The majority of 2009 influenza A (H1N1) viruses are susceptible to the neuraminidase inhibitor antiviral medication oseltamivir; however, rare sporadic cases of oseltamivir resistant 2009 influenza A (H1N1) viruses have been detected worldwide. A total of 21 cases of oseltamivir resistant 2009 influenza A (H1N1) viruses have been identified in the United States since April 2009. In specimens collected since September 1, 2009, 11 cases have been identified in the United States, including seven newly identified cases since last week and one case reported during a previous week that was reclassified. All tested viruses retain their sensitivity to the neuraminidase inhibitor zanamivir. Of the 21 cases, 12 patients had documented exposure to oseltamivir through either treatment or chemoprophylaxis, eight patients are under investigation to determine exposure to oseltamivir, and one patient had no documented oseltamivir exposure. Occasional development of oseltamivir resistance during treatment or prophylaxis is not unexpected. Enhanced surveillance and increased availability of testing performed at CDC are expected to detect additional cases of oseltamivir resistant 2009 influenza A (H1N1) viruses, and such cases will be investigated to assess the spread of resistant strains in the community.

Pneumonia and Influenza (P&I) Mortality Surveillance

During week 45, 7.5% of all deaths reported through the 122-Cities Mortality Reporting System were due to P&I. This percentage was above the epidemic threshold of 6.9% for week 45. Including week 45, P&I mortality has been above threshold for seven consecutive weeks

Influenza-Associated Pediatric Mortality

Twenty-one influenza-associated pediatric deaths were reported to CDC during week 45 (Arizona [2], Colorado [3], Georgia [2], Louisiana [2], Minnesota, Mississippi, New York, New York City, Ohio, Oklahoma, Oregon [2], Texas, Virginia, Washington, and Wisconsin). Fifteen of these deaths were associated with 2009 influenza A (H1N1) virus infection, and six were associated with an influenza A virus for which the subtype is undetermined. The deaths reported during week 45 occurred between September 20 and November 14, 2009.

Since August 30, 2009, CDC has received 138 reports of influenza-associated pediatric deaths that occurred during the current influenza season (24 deaths in children less than 2 years old, 16 deaths in children 2-4 years old, 50 deaths in children 5-11 years old, and 48 deaths in children 12-17 years old). One hundred thirteen (82%) of the138 deaths were due to 2009 influenza A (H1N1) virus infections, and the remaining 25 were associated with influenza A virus for which the subtype is undetermined. A total of 171 deaths in children associated with 2009 influenza A (H1N1) virus infection have been reported to CDC.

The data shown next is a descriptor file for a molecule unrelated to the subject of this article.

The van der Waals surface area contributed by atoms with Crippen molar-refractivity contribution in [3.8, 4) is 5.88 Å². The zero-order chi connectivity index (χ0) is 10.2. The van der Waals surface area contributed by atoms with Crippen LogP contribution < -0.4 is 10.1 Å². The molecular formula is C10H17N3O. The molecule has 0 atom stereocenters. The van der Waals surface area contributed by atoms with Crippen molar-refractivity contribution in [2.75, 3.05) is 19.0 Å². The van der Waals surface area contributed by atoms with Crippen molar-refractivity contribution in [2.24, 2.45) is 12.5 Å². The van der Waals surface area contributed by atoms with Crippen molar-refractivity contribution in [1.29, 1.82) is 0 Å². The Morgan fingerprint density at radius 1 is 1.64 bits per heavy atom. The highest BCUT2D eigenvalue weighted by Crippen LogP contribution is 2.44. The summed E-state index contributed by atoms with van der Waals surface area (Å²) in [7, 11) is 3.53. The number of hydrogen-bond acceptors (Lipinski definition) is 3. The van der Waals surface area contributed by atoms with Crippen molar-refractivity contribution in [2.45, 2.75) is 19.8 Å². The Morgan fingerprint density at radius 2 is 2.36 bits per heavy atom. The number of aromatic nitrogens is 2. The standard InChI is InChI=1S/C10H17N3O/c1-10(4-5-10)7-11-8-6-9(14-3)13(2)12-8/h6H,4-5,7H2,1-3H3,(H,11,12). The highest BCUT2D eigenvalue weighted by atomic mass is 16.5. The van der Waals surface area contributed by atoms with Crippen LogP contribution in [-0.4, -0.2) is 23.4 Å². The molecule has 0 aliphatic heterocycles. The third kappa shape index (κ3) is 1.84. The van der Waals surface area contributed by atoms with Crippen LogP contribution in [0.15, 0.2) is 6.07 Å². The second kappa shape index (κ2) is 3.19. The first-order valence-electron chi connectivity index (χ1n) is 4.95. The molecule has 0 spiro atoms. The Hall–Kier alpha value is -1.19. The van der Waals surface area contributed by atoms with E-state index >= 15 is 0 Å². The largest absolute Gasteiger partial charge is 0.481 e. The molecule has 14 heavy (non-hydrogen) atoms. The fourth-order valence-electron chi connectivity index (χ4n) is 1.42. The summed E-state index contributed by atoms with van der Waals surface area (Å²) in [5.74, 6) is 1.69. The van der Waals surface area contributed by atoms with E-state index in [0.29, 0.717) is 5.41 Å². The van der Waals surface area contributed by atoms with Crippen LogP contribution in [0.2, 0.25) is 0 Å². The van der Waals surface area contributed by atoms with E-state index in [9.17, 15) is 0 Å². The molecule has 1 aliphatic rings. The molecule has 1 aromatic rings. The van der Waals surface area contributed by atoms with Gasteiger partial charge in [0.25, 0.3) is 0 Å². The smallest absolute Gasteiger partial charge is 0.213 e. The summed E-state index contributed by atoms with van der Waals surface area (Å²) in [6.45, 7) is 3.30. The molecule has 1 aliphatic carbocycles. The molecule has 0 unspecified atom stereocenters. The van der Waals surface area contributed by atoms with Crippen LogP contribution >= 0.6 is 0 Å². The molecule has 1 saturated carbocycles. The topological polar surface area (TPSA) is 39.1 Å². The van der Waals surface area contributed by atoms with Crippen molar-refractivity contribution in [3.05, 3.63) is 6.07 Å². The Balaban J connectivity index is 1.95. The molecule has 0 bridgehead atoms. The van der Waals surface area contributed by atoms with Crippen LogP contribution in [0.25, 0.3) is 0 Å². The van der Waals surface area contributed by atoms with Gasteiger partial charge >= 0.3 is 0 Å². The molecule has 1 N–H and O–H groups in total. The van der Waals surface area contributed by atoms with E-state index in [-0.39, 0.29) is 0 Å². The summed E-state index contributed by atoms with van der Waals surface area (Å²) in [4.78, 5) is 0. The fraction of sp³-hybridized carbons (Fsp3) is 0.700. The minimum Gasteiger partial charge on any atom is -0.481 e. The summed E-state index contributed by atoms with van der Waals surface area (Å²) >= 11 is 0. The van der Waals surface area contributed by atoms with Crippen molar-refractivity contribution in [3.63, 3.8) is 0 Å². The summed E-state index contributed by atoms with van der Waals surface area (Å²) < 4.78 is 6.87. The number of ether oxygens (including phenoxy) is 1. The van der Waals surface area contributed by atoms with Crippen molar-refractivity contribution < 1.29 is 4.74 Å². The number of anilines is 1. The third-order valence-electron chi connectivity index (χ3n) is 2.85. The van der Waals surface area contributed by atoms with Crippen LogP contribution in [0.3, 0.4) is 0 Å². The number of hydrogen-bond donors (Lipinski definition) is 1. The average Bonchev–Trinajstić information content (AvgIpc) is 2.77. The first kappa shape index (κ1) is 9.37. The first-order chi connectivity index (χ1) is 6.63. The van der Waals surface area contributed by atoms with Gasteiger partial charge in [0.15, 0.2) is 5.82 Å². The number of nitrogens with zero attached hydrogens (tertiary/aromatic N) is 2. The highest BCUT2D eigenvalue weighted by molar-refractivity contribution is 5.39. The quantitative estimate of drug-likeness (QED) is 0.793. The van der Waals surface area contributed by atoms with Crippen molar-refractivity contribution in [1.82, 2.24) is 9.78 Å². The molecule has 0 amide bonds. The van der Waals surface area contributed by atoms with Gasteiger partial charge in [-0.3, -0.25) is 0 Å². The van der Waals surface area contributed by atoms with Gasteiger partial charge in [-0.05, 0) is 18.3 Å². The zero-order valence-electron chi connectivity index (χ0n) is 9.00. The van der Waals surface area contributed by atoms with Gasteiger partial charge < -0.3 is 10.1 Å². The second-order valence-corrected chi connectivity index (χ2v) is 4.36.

Among the 138 deaths in children, 74 children had specimens collected for bacterial culture from normally sterile sites and 23 (31.1%) of the 74 were positive; Staphylococcus aureus was identified in eight (34.8%) of the 23 children. One S. aureus isolate was sensitive to methicillin, six were methicillin resistant, and one did not have sensitivity testing performed. Fifteen (65.2%) of the 23 children with bacterial coinfections were five years of age or older, and six (26.1%) of the 23 children were 12 years of age or older.

Swine Flu surge: 18 more die in Ontario, 22 in Alberta, two in B.C.

OTTAWA – 52 more Canadians have died from Swine Flu to take the national fatalities from the novel pandemic virus H1N1 to 250 from the 198 deaths that were being reported just two days ago.

The Public Health Agency of Canada reported the new tally on Thursday, indicating that between Nov. 17 and 11 a.m. EST on Nov. 19, Ontario reported an additional 18 deaths while Alberta reported 22.

B.C.’s death toll climbed to 32 with two additional deaths since the last B.C. government report which indicated on Tuesday that there had been 30 deaths across the province.

The starling jump in a reporting period of less than three days is the highest national death toll reported since the Swine Flu pandemic hit Canada in a second, more lethal wave.

Seven additional deaths were reported in Quebec to take that provinces total fatalities to 65. Quebec’s death toll has jumped significantly in one week.
hat-tip 6180

Drug resistant swine flu found in N.C. hospital

Drug resistant swine flu found in N.C. hospital

Posted 29m ago
By Steve Sternberg, USA TODAY
Epidemic experts have launched an investigation of four Tamiflu-resistant swine flu cases at Duke University Medical Center to see whether the resistant virus has begun spreading person-to-person at the Durham, N.C. hospital and beyond.

If so, the cluster appears to be the first instance in which Tamiflu-resistant virus has been transmitted from person to person.

"The four patients involved in this situation had the same resistance pattern," says Daniel Sexton, the hospital epidemiologist leading the investigation, adding that the Centers for Disease Control and Prevention are now testing virus samples to see whether they're identical.